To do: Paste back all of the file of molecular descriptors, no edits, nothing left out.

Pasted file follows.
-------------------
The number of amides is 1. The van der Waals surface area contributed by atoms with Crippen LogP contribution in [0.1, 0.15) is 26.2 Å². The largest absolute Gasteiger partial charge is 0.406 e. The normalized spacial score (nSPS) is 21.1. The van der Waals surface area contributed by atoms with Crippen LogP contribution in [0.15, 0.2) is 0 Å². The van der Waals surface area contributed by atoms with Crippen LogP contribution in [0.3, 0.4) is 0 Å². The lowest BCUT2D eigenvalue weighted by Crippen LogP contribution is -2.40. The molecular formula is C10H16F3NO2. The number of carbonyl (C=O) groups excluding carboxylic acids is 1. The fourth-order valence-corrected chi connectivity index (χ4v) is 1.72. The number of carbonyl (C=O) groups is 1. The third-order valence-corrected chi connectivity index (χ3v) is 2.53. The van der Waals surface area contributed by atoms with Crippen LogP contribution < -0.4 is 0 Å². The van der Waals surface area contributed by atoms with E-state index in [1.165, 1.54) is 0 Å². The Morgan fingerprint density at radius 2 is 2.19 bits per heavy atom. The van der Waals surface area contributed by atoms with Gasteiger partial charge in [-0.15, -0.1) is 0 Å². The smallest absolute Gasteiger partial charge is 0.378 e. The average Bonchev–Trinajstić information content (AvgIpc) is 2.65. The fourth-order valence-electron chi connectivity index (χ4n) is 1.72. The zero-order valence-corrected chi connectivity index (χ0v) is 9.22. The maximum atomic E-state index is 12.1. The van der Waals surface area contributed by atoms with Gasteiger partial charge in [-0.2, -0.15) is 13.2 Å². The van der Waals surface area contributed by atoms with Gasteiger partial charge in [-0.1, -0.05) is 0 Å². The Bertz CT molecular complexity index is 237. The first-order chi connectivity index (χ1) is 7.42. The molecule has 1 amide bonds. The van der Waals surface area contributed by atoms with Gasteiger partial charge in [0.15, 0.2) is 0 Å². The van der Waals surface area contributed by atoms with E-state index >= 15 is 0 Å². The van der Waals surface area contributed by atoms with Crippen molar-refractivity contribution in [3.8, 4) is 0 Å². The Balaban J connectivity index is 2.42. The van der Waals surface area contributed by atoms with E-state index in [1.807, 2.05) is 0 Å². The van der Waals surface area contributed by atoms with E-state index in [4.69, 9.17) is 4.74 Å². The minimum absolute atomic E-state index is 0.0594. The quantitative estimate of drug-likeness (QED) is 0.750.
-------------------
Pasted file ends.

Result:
The number of amides is 1. The van der Waals surface area contributed by atoms with Crippen LogP contribution in [0.1, 0.15) is 26.2 Å². The largest absolute Gasteiger partial charge is 0.406 e. The normalized spacial score (nSPS) is 21.1. The van der Waals surface area contributed by atoms with Crippen LogP contribution in [0.15, 0.2) is 0 Å². The van der Waals surface area contributed by atoms with Crippen LogP contribution in [0.3, 0.4) is 0 Å². The lowest BCUT2D eigenvalue weighted by Crippen LogP contribution is -2.40. The molecular formula is C10H16F3NO2. The number of carbonyl (C=O) groups excluding carboxylic acids is 1. The fourth-order valence-corrected chi connectivity index (χ4v) is 1.72. The number of carbonyl (C=O) groups is 1. The third-order valence-corrected chi connectivity index (χ3v) is 2.53. The van der Waals surface area contributed by atoms with Crippen LogP contribution < -0.4 is 0 Å². The van der Waals surface area contributed by atoms with E-state index in [1.165, 1.54) is 0 Å². The Morgan fingerprint density at radius 2 is 2.19 bits per heavy atom. The van der Waals surface area contributed by atoms with Gasteiger partial charge in [-0.15, -0.1) is 0 Å². The smallest absolute Gasteiger partial charge is 0.378 e. The average Bonchev–Trinajstić information content (AvgIpc) is 2.65. The fourth-order valence-electron chi connectivity index (χ4n) is 1.72. The zero-order valence-corrected chi connectivity index (χ0v) is 9.22. The maximum atomic E-state index is 12.1. The van der Waals surface area contributed by atoms with Gasteiger partial charge in [-0.2, -0.15) is 13.2 Å². The van der Waals surface area contributed by atoms with Gasteiger partial charge in [-0.1, -0.05) is 0 Å². The Bertz CT molecular complexity index is 237. The first-order chi connectivity index (χ1) is 7.42. The molecule has 1 amide bonds. The van der Waals surface area contributed by atoms with Gasteiger partial charge in [0.15, 0.2) is 0 Å². The van der Waals surface area contributed by atoms with E-state index >= 15 is 0 Å². The van der Waals surface area contributed by atoms with Crippen molar-refractivity contribution in [3.8, 4) is 0 Å². The Balaban J connectivity index is 2.42. The van der Waals surface area contributed by atoms with E-state index in [1.807, 2.05) is 0 Å². The van der Waals surface area contributed by atoms with E-state index in [4.69, 9.17) is 4.74 Å². The minimum absolute atomic E-state index is 0.0594. The quantitative estimate of drug-likeness (QED) is 0.750.